On 10/01/95 Jim Michmerhuizen replied
>I heartily agree. To identify what _can_ be handled mechanically or
>automatically, and to construct the system that will do so, is as big a
>challenge as ever, and as necessary as ever. This, in the end, is one of
>the critical operations by which we _free_ ourselves from the delusion
>that we ourselves are automata. In every situation in which I've had a
>chance to make comparative observations, it has turned out that the
>organization that _knows_ its dataflows is a pleasanter environment -- in
>ordinary human relations -- than the organization that doesn't.
>There are mornings when I really _want_ only to make little checkmarks
>against a long list of items. Maybe this is a fundamental human need,
>like food or sex.
I deeply believe that every human being has to a certain extent the need
for routine in order not to collapse by information overload. We need
filters for the perception of the world otherwise we are caught in
innovation. A study of Peters / Waterman's excellent companies a partner
and me carried out proved that the highly innovative companies failed ..
one reason might be that they were to innovative. People need just the
right amount of change, and different people need different shares of this
change. If not, change in organization is hard to realize. We must get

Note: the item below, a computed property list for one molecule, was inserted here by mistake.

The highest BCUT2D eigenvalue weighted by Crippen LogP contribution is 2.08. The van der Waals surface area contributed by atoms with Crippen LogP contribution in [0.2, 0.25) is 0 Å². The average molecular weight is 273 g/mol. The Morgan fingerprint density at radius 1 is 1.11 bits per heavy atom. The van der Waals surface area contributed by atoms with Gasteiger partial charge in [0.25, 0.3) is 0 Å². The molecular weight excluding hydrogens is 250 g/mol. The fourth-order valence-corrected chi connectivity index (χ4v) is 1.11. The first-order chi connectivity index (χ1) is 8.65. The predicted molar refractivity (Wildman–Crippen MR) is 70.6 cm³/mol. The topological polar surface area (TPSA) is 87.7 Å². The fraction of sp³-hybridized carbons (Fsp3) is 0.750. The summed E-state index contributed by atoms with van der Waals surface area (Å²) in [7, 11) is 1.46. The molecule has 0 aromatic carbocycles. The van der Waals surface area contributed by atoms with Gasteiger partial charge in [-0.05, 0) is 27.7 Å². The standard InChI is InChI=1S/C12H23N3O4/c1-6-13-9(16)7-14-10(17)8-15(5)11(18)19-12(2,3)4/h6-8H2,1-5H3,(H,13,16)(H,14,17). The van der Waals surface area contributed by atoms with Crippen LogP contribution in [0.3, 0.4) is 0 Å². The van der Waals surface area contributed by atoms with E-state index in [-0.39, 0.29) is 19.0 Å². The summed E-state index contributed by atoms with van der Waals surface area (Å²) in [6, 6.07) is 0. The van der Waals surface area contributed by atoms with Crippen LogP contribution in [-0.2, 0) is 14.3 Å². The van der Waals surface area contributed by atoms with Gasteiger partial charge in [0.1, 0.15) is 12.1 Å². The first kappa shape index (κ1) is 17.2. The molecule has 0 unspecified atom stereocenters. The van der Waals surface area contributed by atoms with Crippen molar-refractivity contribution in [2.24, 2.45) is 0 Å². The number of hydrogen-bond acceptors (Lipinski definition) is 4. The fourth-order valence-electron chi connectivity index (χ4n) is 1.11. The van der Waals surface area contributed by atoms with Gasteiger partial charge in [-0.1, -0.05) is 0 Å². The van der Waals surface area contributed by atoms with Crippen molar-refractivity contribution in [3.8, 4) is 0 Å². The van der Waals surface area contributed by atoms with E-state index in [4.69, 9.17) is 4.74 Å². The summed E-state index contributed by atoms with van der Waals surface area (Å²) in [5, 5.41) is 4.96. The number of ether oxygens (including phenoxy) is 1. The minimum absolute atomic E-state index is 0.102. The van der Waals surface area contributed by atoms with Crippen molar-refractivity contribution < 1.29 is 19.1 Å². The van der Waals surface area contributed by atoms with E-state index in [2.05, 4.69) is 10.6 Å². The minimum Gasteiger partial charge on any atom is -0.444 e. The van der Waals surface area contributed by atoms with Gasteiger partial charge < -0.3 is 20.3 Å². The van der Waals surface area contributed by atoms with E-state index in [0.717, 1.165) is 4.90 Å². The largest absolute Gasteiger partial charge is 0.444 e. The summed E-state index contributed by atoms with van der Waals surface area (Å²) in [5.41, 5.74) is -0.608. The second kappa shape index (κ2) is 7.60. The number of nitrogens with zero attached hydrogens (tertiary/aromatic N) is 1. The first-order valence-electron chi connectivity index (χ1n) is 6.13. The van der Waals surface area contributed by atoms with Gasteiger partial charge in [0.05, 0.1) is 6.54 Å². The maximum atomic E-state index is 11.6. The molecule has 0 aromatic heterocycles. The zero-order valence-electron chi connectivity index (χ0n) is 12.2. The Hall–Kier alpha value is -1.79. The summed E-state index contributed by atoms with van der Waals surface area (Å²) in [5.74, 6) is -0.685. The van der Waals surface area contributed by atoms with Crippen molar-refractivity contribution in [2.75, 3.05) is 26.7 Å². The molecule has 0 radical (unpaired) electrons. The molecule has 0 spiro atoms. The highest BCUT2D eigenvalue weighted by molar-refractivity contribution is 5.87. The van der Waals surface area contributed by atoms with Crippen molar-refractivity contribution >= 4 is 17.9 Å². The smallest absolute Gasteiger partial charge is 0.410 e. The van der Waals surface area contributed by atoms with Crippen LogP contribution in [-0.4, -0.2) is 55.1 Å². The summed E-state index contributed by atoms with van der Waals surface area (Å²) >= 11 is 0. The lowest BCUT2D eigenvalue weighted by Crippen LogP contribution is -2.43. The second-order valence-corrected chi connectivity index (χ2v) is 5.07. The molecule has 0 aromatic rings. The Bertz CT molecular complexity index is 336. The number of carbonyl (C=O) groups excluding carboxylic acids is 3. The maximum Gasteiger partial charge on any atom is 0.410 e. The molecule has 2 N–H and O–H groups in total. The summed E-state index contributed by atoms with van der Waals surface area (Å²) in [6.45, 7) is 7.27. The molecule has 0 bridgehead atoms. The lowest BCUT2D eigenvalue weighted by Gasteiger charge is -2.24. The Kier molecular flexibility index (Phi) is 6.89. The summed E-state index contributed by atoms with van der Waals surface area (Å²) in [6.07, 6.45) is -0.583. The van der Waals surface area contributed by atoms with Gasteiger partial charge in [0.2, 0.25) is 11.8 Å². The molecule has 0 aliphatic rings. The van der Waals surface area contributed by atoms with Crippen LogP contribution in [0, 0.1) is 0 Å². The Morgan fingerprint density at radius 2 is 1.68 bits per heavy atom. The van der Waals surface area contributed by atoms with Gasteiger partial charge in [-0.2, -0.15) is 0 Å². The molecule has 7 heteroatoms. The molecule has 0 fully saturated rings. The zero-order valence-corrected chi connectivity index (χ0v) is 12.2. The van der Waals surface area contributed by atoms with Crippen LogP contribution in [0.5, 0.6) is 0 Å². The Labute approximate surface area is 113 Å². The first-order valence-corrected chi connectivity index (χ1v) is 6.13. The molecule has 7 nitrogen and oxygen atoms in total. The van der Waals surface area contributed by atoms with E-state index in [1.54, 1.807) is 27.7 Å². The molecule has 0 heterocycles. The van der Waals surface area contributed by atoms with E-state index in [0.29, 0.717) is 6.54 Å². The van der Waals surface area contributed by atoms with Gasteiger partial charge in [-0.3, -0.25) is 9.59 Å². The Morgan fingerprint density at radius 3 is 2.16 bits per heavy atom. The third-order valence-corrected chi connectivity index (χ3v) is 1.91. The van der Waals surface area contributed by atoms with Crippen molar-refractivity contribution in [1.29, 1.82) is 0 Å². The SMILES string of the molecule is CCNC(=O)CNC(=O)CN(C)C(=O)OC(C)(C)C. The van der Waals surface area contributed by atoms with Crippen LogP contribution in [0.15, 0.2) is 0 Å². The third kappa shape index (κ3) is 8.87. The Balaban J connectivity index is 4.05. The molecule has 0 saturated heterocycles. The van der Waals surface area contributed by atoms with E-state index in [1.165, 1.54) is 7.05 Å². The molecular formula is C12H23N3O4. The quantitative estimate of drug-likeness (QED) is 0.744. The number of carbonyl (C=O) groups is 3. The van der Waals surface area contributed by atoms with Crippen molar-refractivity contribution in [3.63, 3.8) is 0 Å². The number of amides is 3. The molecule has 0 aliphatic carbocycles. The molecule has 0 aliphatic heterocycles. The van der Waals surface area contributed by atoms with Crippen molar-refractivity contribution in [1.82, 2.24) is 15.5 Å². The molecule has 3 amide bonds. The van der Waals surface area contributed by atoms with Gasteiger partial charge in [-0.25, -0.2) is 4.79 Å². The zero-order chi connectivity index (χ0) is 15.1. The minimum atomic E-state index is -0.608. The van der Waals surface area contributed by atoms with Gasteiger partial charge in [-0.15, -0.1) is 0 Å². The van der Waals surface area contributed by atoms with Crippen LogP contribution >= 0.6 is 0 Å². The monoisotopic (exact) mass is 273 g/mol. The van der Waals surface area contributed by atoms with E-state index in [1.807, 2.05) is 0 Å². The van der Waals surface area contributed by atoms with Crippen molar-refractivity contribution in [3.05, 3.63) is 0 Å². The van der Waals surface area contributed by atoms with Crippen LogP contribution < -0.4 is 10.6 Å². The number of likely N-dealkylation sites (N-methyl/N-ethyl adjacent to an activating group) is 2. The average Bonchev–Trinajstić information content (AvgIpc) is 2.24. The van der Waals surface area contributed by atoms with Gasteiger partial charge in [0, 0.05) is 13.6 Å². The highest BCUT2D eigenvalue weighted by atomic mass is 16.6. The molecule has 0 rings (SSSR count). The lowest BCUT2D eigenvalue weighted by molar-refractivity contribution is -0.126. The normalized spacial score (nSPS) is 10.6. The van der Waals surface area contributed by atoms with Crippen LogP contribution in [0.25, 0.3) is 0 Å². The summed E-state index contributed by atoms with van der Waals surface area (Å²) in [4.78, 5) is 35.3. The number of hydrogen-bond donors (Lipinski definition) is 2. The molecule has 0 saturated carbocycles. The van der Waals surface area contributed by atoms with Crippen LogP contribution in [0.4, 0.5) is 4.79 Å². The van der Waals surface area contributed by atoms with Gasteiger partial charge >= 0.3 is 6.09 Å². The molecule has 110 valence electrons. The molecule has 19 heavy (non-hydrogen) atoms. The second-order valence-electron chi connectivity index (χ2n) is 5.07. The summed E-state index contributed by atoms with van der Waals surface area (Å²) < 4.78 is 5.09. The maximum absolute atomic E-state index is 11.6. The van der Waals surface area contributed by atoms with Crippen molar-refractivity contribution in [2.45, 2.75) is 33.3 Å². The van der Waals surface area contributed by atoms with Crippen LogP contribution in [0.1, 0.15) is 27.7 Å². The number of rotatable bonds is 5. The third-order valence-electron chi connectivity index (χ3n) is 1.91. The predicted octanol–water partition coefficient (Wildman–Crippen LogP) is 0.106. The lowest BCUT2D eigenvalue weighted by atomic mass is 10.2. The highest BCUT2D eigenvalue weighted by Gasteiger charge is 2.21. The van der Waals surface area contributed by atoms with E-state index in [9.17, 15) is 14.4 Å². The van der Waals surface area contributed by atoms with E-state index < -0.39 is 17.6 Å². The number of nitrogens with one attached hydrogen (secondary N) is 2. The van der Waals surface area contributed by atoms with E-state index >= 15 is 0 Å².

away from this white-board solutions where after realization we see that
only 1/3 of the staff is really able to cope with. We must learn to serve
the right size of change to the people, and we must do it constantly, but
we must build in routine...
Another inportant point I would like to add is that companies need to
stick to one change effoert at a time not only that change loses power in
companies if you change too often (from JIT to quality circles to KAIZEN
to KANBAN to TBM to TQM to SIXSIGMA to Learning Organization, every effort
1/2 year after another) - because people do not believe in it -, a
constant effort routinizes learning which means it lifts thinking up and
we begin to see the patterns...but for that we must practice, practice,
The question is: WHAT is the right amount of change which makes the
-- firstname.lastname@example.org (Thomas Bertels)